> When researching the history of Dublin, I actually came across a
> reference to longphorts described as viking defended ship harbours.
The word seems to have become part of the "semi-English" vocabulary
of historians writing about the Viking period. I see that Ó Cróinín
(_Early Medieval Ireland_) entitles one of his subsections in the
chapter about the Viking age "The First 'Longphorts'". He begins
"The year AD 841 saw another new development: the establishment
of naval camps ('longphort') by the Vikings at Linn Duachill..."
This is clearly a reference to the Annals of Ulster for the year
841. Here are the original and the translation from CELT:
> Longport oc Linn Duachaill asar orta tuatha & cealla Tethbai.
> Longport oc Duiblinn as-rorta Laigin & Oi Neill etir tuatha
> & cealla co rice Sliabh Bledhma.
> There was a naval camp at Linn Duachaill from which the peoples
> and churches of Tethba were plundered. There was a naval camp
> at Duiblinn from which the Laigin and the Uí Néill were plundered,
> both states and churches, as far as Sliab Bladma.
Ó Cróinín follows the translation in calling this a "naval camp".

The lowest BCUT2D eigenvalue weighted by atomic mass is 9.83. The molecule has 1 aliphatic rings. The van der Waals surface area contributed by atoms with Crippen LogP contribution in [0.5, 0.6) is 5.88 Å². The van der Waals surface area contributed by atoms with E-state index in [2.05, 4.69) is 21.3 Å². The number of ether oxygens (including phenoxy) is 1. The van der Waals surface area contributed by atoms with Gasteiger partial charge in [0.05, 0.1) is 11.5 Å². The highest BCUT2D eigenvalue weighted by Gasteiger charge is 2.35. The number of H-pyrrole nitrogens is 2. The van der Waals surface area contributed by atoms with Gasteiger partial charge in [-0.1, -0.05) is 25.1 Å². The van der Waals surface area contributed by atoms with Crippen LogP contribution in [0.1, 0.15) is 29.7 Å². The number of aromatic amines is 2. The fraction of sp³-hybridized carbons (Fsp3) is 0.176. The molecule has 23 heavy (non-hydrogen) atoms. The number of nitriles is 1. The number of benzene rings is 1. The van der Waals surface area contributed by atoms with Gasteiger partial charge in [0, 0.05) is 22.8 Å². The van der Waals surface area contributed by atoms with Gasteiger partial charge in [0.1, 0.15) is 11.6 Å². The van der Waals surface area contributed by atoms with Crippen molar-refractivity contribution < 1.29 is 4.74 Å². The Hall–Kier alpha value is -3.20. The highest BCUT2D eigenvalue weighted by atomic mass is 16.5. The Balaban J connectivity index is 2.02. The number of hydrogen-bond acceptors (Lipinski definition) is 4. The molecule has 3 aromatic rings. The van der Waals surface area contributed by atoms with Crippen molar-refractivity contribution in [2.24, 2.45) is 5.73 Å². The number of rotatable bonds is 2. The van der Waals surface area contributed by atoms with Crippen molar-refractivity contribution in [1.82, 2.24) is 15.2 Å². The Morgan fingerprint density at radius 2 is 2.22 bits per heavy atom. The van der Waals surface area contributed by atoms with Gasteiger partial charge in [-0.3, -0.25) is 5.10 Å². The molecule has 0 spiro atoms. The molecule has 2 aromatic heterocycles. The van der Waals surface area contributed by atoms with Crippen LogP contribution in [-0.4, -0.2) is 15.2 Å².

"Naval camp" may be defensible, but simple "encampment" would
serve just as well, or the later and more solid sense of "fortress,
stronghold. These are the meanings that OI literature actually
supports. Interestingly, the AU translator does in fact turn
"longphortu" (acc. pl.) into "stongholds" and "longphort" into
"camp" in an entry in AU dated twenty-five years later:
> Aedh m. Neill ro slat uile longportu Gall, .i. airir ind Fochla,
> eter Chenel n-Eugain & Dal n-Araide co tuc a cennlai & a n-eti
> & a crodha a l-longport er cath.
> Aed son of Niall plundered all the strongholds of the foreigners
> i.e. in the territory of the North, both in Cenél Eógain and Dál
> Araidi, and took away their heads, their flocks, and their herds
> from camp by battle (?).
This may seem like nit-picking, and probably it is, but I'm still
perplexed and a teeny bit suspicious that (a) "longphort" never
appears overtly associated with ships, moorage, harbours, etc.;
and (b) that it used frequently and widely to refer to inland
camps, fortresses, stronghold, mansions, etc. etc. Could the
"long" in "longphort" be a linguistic red herring?